Rock-climbing shoes endure tough conditions. On the outside, they become covered in dirt and grit. On the inside, they accumulate all the sweat your feet and legs generate during climbing. But you don't have to wear your shoes in such a pitiful state, and you may make more friends while climbing when your shoes are fresh and odour-free. A quick cleaning procedure -- that, critically, does not involve your washing machine -- is all it takes to give your dirty shoes a makeover.
Brush the outsides of the shoes with the cleaning brush to remove dirt and grime.
Use a soft cloth dipped in warm water to wipe down the outer surfaces of the shoe. Laces (if your shoes have them) can be removed and washed in a lingerie bag in the washing machine, then air-dried.
Clean the rubber outsoles of the climbing shoes thoroughly. The cleaner they are, the stickier they will be for more effective climbing. Rubbing alcohol on a cloth can be used instead of water if desired to bring back the outsoles' sticky feel.
Clean the inside of the shoes using a second damp cloth. Remove the insoles, if possible for your shoes, and wipe them down top and bottom. Dampen the toothbrush and clean the crevices inside the shoe to remove any residual dirt. If your insoles are very dirty or worn, consider replacing them with new insoles.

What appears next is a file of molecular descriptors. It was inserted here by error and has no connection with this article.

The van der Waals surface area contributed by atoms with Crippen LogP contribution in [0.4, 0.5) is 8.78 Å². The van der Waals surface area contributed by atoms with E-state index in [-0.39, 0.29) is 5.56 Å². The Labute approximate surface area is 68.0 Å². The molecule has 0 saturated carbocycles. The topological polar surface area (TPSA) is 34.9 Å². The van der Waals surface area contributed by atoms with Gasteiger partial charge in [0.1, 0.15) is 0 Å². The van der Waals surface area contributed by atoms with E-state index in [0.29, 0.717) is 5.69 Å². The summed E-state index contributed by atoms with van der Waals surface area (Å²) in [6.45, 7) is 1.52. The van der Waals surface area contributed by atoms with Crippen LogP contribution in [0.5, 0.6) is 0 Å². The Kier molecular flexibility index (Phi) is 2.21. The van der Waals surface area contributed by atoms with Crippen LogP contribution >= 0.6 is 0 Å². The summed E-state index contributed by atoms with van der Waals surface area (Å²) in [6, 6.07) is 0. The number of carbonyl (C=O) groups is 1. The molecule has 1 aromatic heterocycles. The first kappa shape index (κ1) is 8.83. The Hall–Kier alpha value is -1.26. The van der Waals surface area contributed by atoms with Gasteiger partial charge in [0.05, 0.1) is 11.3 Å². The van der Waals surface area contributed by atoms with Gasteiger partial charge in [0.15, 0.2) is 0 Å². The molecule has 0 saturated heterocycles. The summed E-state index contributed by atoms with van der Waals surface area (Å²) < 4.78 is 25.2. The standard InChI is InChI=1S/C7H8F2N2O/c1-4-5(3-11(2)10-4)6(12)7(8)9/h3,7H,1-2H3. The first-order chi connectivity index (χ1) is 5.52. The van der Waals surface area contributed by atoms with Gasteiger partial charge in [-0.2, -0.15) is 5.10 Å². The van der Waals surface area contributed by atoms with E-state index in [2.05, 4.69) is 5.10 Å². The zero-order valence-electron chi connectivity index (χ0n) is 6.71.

Allow the shoes to dry naturally. Avoid placing them in direct heat from an oven or hairdryer, as the heat is too intense and may damage the leather, rubber and synthetic materials of the shoes. You may choose to put an odour-reducing option of some sort -- such as a scented dryer sheet or cedar shoe insert -- in the shoes while they dry or soon after.
Avoid the build-up of dirt and odour on your rock climbing shoes by quickly wiping them down and allowing them to dry thoroughly after every climbing session. Loosen the laces or Velcro and open the shoes up to the air so sweat can dry and dirt can be shaken out. Preventive care will keep your shoes clean and wearable for the long haul.
Though it's tempting, don't wash your climbing shoes in the washing machine. The laces (if your shoes have them) can certainly endure a wash, but the washing cycle -- and especially the dryer -- can damage your shoes permanently. Some climbers use baking soda, foot powder or other powdery products to try to keep their shoes fresh and odour-free. Other climbers have reported that the powders become caked inside the shoes and can rub uncomfortably or feel slick on their feet. If you use a powder, keep in mind that it may be hard to get it back out of the shoe, and you may end up wanting new shoes.